There is 4 times as much fibre in a cup of raspberries than in a slice of wholegrain bread, more fibre in a cup of brussel sprouts than a cup of brown rice. And can you imagine how many other nutrients our ancestors took in with all that fibre?! Much more than we would be getting from 120g of fibre from grains, with much less of the associated inflammation.
What’s even better about fibre from fruit and veg is the combination of soluble and insoluble fibres they provide. Fibre is central to gut health and prebiotic fibres in fruit and veg feed out friendly bacteria in our gut, keeping “bad “bacteria in check and supporting proper immune function reducing the likelihood of infection or illness and reducing inflammation, (11,12).
Fruit and veg also provide us with an abundance of powerful anti-oxidant, anti-cancer and anti- inflammatory phytonutrients that come from their bright colours, all of which are essential for processes from detoxification to injury repair; from healthy skin to proper hormone production, and iron and magnesium central to efficient energy production.
You just aren’t getting that from grains.
So, what am I saying? Let’s just find a happy medium in variety.
- Perhaps keep high carbohydrate intake to directly after training, taking advantage of the easily available glucose to ensure proper muscle glycogen replenishment, (and don’t forget your protein)
- Include a variety of grain/pulse based carbs in your diet, like buckwheat, amaranth or quinoa (all gluten free), bulgur wheat, pearl barley, lentils and chickpea
- Every meal aim for at least ½ plate to be fruit & vegetables, (this does include breakfast!)
- Have a mixture of veg that grows below the ground, (higher in starch carbohydrate) and veg that grow above the ground.
- Eat from the rainbow. All vegetables and fruit provide us with a variety of fibres, prebiotic fibres, vitamins, minerals or phytonutrients.
- Don’t get bogged down in specifics, just eat everything!
FATS ARE NOT NOW, NOR HAVE THEY EVER BEEN THEY ENEMY - THEY ARE ESSENTIAL IN OUR DIET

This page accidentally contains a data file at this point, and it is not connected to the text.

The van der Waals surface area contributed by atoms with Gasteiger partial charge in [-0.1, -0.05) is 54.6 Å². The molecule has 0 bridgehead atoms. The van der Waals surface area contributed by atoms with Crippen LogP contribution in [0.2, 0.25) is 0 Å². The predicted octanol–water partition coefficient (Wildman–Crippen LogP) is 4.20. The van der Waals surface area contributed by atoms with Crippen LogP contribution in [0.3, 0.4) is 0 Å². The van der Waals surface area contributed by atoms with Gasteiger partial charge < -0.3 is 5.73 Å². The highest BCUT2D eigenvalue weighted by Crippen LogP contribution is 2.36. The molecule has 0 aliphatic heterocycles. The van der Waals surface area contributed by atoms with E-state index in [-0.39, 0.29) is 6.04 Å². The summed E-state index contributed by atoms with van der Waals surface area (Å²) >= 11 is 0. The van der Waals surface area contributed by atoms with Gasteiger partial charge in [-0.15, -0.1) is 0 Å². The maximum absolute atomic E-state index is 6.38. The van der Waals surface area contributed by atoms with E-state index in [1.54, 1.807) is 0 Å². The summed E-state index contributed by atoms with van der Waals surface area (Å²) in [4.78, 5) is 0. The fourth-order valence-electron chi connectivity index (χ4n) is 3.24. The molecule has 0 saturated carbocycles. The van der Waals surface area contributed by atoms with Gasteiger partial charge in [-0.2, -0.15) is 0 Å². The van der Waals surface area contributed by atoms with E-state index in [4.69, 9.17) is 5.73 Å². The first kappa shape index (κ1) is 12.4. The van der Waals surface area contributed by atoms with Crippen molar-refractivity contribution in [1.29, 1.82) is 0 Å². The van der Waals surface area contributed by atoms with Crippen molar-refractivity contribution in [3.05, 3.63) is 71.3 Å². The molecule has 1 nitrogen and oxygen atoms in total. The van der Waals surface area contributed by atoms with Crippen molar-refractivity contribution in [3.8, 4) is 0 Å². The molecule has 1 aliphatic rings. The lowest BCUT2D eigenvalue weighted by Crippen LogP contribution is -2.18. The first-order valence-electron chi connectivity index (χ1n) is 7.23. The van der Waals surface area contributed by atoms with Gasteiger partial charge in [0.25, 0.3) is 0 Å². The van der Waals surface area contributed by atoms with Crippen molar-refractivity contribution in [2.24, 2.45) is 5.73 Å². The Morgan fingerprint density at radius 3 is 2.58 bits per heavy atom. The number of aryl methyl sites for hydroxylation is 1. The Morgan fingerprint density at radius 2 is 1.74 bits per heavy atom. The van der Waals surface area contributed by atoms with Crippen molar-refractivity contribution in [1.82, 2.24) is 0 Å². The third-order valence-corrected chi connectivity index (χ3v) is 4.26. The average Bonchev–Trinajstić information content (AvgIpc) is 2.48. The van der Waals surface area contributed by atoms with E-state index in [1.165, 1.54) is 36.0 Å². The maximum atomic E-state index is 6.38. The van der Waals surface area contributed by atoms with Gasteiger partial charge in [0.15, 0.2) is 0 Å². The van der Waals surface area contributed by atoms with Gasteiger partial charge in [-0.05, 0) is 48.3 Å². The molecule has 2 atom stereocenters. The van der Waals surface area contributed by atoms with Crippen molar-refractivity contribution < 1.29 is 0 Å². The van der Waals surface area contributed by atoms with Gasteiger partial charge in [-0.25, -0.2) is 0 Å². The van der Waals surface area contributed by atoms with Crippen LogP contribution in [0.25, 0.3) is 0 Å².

- Eat whole fat products (butter, bio live yoghurt, coconut fat for cooking, extra virgin olive oil on your salads, nuts and seeds in your breakfast or salads.
- Avoid trans fats that are found in processed foods.
If you think you might benefit from a grain free, or high fat diet don’t undertake huge changes without speaking to a professional first. But unless following a specific diet for a diagnosed condition try gradually reducing your reliance on grains with a concominent increase in your vegetables and fats.
YOUR TRAINING STRESSES YOUR BODY ENOUGH, LETS NOT ADD TO ThAT STRESS THROUGH DIET!
1. Burke L. M. et al., 2011. Carbohydrates for training and competition. Journal of Sports Sciences, 29(1), pp. 17-27.
2. Stellingwerff, T., Maughan, R. J. and Burke, L. M., 2011. Nutrition for Power Sports: Middle-Distance Running, Track Cycling, Rowing, Canoeing/Kayaking, and Swimming. Journal of Sports Sciences, 29(1), pp.79-89.
3. Slater, G. & Phillips, S. M., 2011. Nutrition guidelines for strength sports: Sprinting, weightlifting, throwing events, and body-building. Journal of Sports Sciences, 29(1), pp. 67-77.
4. Punder, K., and Pruimboom, L., 2013. The Dietary Intake of Wheat and other Cereal Grains and Their Role in Inflammation. Nutrients, 5(3), pp. 771-787.
5. Drago, S. et al., 2006. Gliadin, zonulin and gut permeability: effects on celiac and non-celiac intestinal mucosa and intestinal cell lines 1. Scand. J. Gastroenterol. 41(4), pp. 408-19.
6. Minihane, A. M., 2015. Low-grade inflammation, diet composition and health: current research evidence and its translation. British Journal of Nutrition, 114(7), pp. 999-1012.
7. Willett, W. C., 2012. Dietary fats and coronary heart disease. Journal of International Medicine, 272(1), pp. 13-24.
8. Thomsen, C. et al., 2003. Differential effects of saturated and monounsaturated fats on postprandial lipemia and glucagon-like peptide 1 responses in patients with type 2 diabetes. American Journal of Clinical Nutrition, 77(3), pp. 605-11
9. Paoli, A. et al., 2012. Ketogenic diet does not affect strength performance in elite artistic gymnasts. Journal of the international Society of Sports Medicine, 9(34).
10. Eaton, S. B., 2006. The ancestral human diet: what was it and should it be a paradigm for contemporary nutrition? Proceedings of the Nutrition Society, 65(1), pp. 1-6.
11. Schley, P. D and Field, C. J., 2002. The immune-enhancing effects of dietary fibres and prebiotics. British Journal of nutrition, 87(2), pp. 221-30.
12. Sherry, C. L. et al., 2010. Sickness behaviour induced by endotoxin can be mitigated by the dietary soluble fiber, pectin, through up-regulation of IL-4 and Th2 polarization. Brain Behaviour and Immunity